Here he alludes to the difficult market conditions brought about by the COVID-19 pandemic this year, although the company still managed to negotiate a US$12 million loan facility with Accendo Banco at the height of the global outbreak in June. The deal is expected to close very soon.
Accendo Banco has even advanced $500,000 of the loan figure to help bring in additional funding and has also helped clean up Telson’s balance sheet and paid off some of the debt accumulated at Tahuehueto. At this stage, the bank and bank associates have invested over $1 million to propel the project through to the final funding stage.
Once the deal reaches full closure, Telson will have the funds available to resume construction and finish building the mining operation, which should be completed early next year according to Shearing.
The company is building a plant with an intended capacity of 1,000 tonnes per day (tpd) and targeting to initiate production with one ball mill in the 500 tpd range within eight months of securing final funding, and thereafter ramping up to 1,000 tpd once the second ball mill is installed later in 2021. “With over 60% of construction already completed that is an achievable timeline once we have the funding in place.”
Back on track at Campo Morado
Campo Morado is an underground polymetallic mine with a large resource of 17.6 Mt (including high grade gold, silver, zinc, copper and lead mineralisation) and infrastructure, installations and equipment capable of processing 2,300 tpd of ore.
Although Shearing regards the 2017 acquisition as a good one for Telson, he notes that it has previously been regarded as a difficult asset to operate, predominantly for two reasons: Falling zinc prices and low metallurgical recoveries.
On the latter point, metal grades are relatively high at Campo Morado – with average gold at 1.5 g/t and silver grades of 90-100 g/t – but recoveries are languishing at around 15% gold and 30-40% silver. However, Telson is currently investigating ways of improving its recovery rates at the mine.
“A group out of the UK conducted Leachox testing which achieved up to 60% gold recoveries and 80% silver recoveries. This was first phase testing and I have since spoken to the group and they think they can do better on the second phase.
“If that is successful then we have a path to significantly improving the recoveries of the precious metals and therefore improving the profitability of that project,” says Shearing.
In addition, Telson is looking at improving productivity at the mine by increasing the plant capacity to 3,000 tpd, an expansion which had already been started by Nyrstar and is currently 80% complete.
“At 3,000 tpd, the economies of scale will work to our advantage and certainly improve profitability. At the moment, we are running at 2,100 tpd and making money. But with metal prices [including zinc] improving, we’ll be able to continually operate the project after some interruptions in the last 12 months. With some hard work and ingenuity we will increase the profitability of the mine.”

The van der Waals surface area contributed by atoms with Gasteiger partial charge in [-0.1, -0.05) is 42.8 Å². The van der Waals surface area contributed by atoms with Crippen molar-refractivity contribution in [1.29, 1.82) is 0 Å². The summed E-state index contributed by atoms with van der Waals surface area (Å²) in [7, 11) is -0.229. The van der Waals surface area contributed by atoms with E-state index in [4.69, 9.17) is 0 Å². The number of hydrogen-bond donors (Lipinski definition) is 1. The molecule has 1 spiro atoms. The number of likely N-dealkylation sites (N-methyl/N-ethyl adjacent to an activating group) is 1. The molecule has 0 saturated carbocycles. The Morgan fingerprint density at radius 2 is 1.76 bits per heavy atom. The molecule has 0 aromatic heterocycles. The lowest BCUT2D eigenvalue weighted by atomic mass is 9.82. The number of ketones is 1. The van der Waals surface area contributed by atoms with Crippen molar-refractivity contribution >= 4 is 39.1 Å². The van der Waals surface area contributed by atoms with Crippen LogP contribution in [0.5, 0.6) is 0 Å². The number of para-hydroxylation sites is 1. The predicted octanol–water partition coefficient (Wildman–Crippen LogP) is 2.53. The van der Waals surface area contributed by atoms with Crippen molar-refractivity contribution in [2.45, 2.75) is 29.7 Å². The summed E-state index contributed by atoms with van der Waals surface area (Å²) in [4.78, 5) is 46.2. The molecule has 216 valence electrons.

Growth potential at both projects
In a similar vein at Tahehueto, the company is planning for a long-term expansion of the plant towards 3,000 tpd, based on adding resources and reserves through exploration, to depth and along strike on the current zones where resources and reserves are already defined in the company’s current mine plan, as well as exploring already identified vein structures outside the current mine plan area and finally initiating greenfields exploration within the overall Tahuehueto mineralised district.
Shearing states that both projects contain excellent organic growth potential which will be unlocked when Telson finds itself in a stronger cash position and can subsequently get drills turning again.
The company currently has its hands full with development work schedules at Tahuehueto and Campo Morado, but is also monitoring additional opportunities for external growth via potential acquisitions in Mexico.
In conclusion, Telson is nearing completion of its long-held Tahuehueto high grade gold project in Durango state, with the final funding solution the last piece of the jigsaw ahead of its construction. Meanwhile, Campo Morado in Guerrero state is back into production and primed for an expansion which will boost productivity and profitability.
“Tahuehueto is an advanced in construction, high–grade gold mining project with silver and base metals, recoveries are great and the metallurgy could not be better. Our cash flow models predict very good profitability and excellent free cash flows at Tahuehueto,” Shearing asserts
“Campo Morado has its difficulties but if we are efficient and tackle it properly, we will be able to increase recoveries and throughput production to markedly increase profitability in the future. And there is great exploration potential on both projects, so Telson Mining Corporation has excellent growth potential, building towards becoming a mid–tier mining company in Mexico.”